ArticlesVolume 9, Number 1 (1999)

The Myth of Informed Consent: An Analysis of the Doctrine of Informed Consent and Its (Mis)Application in HIV Experiments on Pregnant Women in Developing Countries

Abstract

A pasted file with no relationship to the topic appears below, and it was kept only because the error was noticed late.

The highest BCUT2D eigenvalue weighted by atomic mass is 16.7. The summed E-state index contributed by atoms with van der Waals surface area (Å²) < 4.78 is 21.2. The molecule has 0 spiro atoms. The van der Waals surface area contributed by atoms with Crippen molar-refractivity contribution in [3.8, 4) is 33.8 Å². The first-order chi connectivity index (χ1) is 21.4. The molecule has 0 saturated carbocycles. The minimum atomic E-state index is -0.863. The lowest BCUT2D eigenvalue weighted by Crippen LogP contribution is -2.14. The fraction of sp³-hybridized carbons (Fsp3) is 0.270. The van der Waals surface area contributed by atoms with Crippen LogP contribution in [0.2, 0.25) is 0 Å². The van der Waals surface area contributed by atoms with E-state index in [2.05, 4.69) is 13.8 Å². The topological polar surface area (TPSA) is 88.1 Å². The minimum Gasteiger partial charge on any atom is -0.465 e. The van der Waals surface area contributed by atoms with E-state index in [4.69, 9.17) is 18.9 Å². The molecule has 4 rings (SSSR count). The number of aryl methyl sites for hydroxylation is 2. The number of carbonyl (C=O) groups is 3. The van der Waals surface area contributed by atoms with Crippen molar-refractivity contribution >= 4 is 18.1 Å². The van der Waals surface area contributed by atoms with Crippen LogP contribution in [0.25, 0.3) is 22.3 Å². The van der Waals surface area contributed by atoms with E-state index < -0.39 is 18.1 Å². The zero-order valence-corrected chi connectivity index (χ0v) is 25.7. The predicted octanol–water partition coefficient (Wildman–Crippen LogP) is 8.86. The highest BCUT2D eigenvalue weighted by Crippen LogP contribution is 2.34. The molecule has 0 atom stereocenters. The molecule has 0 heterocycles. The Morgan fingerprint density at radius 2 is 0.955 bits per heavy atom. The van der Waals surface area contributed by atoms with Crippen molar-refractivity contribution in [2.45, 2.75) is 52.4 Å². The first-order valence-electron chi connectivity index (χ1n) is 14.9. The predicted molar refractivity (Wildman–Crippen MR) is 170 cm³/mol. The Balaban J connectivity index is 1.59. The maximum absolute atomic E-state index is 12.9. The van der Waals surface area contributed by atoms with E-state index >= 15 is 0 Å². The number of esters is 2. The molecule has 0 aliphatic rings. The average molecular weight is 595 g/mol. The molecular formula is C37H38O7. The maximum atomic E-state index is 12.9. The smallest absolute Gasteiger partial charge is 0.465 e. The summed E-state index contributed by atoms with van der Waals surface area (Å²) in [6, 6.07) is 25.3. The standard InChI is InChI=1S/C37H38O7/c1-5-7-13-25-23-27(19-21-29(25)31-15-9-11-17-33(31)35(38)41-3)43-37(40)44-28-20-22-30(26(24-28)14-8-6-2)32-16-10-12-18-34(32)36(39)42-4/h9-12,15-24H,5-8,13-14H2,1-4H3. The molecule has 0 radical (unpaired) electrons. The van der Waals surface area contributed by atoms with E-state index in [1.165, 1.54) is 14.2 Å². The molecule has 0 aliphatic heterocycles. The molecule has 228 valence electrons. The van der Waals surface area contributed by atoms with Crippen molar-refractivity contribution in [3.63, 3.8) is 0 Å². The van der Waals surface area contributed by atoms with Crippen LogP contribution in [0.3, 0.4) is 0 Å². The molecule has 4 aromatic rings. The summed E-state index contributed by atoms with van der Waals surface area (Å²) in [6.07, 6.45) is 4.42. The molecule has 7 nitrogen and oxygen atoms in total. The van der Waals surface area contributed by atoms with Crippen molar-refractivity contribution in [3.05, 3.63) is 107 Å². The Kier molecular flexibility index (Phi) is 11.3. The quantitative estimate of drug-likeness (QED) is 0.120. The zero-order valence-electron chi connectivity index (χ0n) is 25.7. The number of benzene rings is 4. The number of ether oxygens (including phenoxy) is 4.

It has been just over fifty years since Nazi Germany taught the modem world the vicious consequences of utilizing politics and fascist ideology to shape and direct science, medicine, and health care. The horrific experiments and medical rationing conducted by the Nazi government fractured the idea that science and medicine aim to care for and protect the body, and exposed how politics necessarily drives decisions as to which “bodies” are worthy of protection. By constructing the Jew’s body as inherently inferior to the model Aryan physique, German doctors and scientists were able to create a justification for withheld care, coerced medical experimentation, and the final solution of annihilation. The legacy of these atrocities was a post-war declaration of the intrinsic uniqueness of each individual and the sacredness of each body. Called the Nuremberg Code, this document provides guidance to those in the medical field by structuring a means to achieve the goal of securing the bodily integrity of each human subject. The principle vehicle of the declaration is the doctrine of informed consent.